Hey, y’all! So, I decided to change it up a little. I’m working on a new series called “Trapped” that I hope you will all like, and I’ll still continue the old series. It’ll take some getting used to, running two stories side-by-side, but I’ll manage. For now, enjoy the first part of the story!

(This started out as an attempt at a horror story; I don’t know where it went from there, but it’s not a horror story anymore..)


The girl flattened herself to the ground and crawled into the narrow space under the concrete slab. Twisting around awkwardly, she peered out of the opening, her blue-green eyes glowing faintly in the shadows.

A Darkness began to seep into the moonlight that pooled on the barren ground. “Where are you, child?” it whispered, calling to the girl. “I know you can hear me. You know you cannot hide from me. You can run, but you cannot hide. Come out and meet your fate…

The girl froze, holding her breath, as it passed her. A chilling cold descended on her, but she resisted the urge to shiver or back away further into the shadows. She closed her eyes, feeling the Darkness creep under the concrete slab, but it couldn’t find her, and moved on.

She waited a few moments, then dashed out again, darting among the concrete pieces. Once, a concrete structure had stood on this barren wasteland, but now all that remained were slabs of various sizes scattered across the plain. Nothing grew there, almost as if the Darkness had killed off everything as soon as it arrived.

As she slid off the last slab, she came to a wall that stretched into the dark grey sky, further than the eye could ever see. Looking up at the large purple double-doors that loomed in front of her, she raised a grey hand and knocked softly on the door.

After a moment, one door swung open silently. Glancing back to be sure the Darkness wasn’t following, the girl slipped inside, pulling the door shut behind her with a soft click.

“Any news?”

The question came from a black-haired boy with white skin and grey eyes, standing on a ledge higher up the wall. A spear was strapped to his back and a roughly hewn grey bag was swung over his left shoulder, hanging at his side. He held out a hand to the girl, pulling her up onto the ledge. As the sleeve of his grey shirt went up, the dull dark grey of a knife sheath poked out, strapped to his arm.

“The Darkness is still there,” the girl reported, adjusting the grey bag that hung over her own shoulder. “He almost had me this time.” She decided not to mention that it seemed to know her, calling her “child” as if they had met before; the Darkness could not tell the difference between the victims it captured, and it certainly could not detect age, unless it had been told specifically.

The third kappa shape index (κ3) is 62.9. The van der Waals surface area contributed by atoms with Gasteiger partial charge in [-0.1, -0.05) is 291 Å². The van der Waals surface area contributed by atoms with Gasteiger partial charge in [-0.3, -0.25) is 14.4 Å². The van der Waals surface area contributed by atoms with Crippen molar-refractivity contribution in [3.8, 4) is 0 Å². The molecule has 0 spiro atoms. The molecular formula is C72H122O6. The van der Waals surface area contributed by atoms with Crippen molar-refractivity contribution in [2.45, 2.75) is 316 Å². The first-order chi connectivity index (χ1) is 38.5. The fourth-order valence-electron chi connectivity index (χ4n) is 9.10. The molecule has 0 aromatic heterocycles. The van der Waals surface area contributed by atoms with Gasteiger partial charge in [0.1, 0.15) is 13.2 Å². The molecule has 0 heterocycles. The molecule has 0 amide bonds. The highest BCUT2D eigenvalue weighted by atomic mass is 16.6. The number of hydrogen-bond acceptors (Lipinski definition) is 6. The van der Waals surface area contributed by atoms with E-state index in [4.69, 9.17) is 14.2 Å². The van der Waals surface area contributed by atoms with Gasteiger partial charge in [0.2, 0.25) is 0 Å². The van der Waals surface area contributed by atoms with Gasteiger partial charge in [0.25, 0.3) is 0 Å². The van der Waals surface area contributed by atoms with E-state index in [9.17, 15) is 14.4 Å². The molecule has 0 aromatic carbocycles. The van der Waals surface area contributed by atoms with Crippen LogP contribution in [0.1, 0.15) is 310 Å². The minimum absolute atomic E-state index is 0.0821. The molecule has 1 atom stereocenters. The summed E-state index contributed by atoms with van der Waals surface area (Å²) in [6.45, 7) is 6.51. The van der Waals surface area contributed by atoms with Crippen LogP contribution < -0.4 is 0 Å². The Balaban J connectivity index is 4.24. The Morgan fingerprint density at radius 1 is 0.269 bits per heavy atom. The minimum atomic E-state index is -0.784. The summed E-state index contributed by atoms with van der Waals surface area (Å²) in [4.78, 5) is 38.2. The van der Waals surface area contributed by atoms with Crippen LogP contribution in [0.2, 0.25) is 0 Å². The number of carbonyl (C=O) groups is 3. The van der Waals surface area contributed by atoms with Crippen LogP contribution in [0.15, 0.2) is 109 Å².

“Be careful.” The boy’s hands ran over the girl’s grey arms, running over the dark tattoos branded into her skin that extended from her shoulders to her fingertips. “You remember what happened to the last midnight sentry.”

“The Darkness cast her into a distorted reality that she never returned from, I know,” the girl sighed. “I do wish people wouldn’t keep reminding me. It’s not the best thing to think about when patrolling.”

“It’s to keep you cautious, Hope,” the boy pointed out as he led her up a series of ledges to a hole in the wall high above the ground.

“I’m plenty cautious!” Hope retorted, but her voice was still affectionate as she followed the boy into the hole and down a dark tunnel.

“Sure.” The boy grinned, taking her hand and leading her to the far side of the cavern that the short tunnel opened up to. A large fire blazed in the center, casting a dancing light on the distinctly purple walls. People of all different ages sat around the fire, chatting amiably, but most, if not all, of them were still in their teenage years. Some were passing around blankets and food, while others crouched in the corners, playing games of dice with seven-sided rocks.

Someone handed Hope a blanket, which she took gratefully and spread on her lap as she sat down next to the boy. Resting her head on his shoulder as they curled up together under the red-and-green plaid sheet, she stared into the depths of fire, where blue and white flickered every few seconds.

She couldn’t help thinking about the darkness again. If it knew her, it was a bad sign; any association with the Darkness could end in death in numerous different ways, or worse. No one ever wanted to be singled out by the Darkness, but for some it had been inevitable, written in the Hall of Fate, unable to be changed. Hope knew that, nearing her fourteenth year of life, she would be taken to read her Fate in the Hall soon, and she had been looking forward to it, but now she was scared of what she would find. Even though it had been almost an hour since she had hidden from the Darkness, its whispered taunts still echoed in her mind, haunting her.

You cannot hide from your fate, child.

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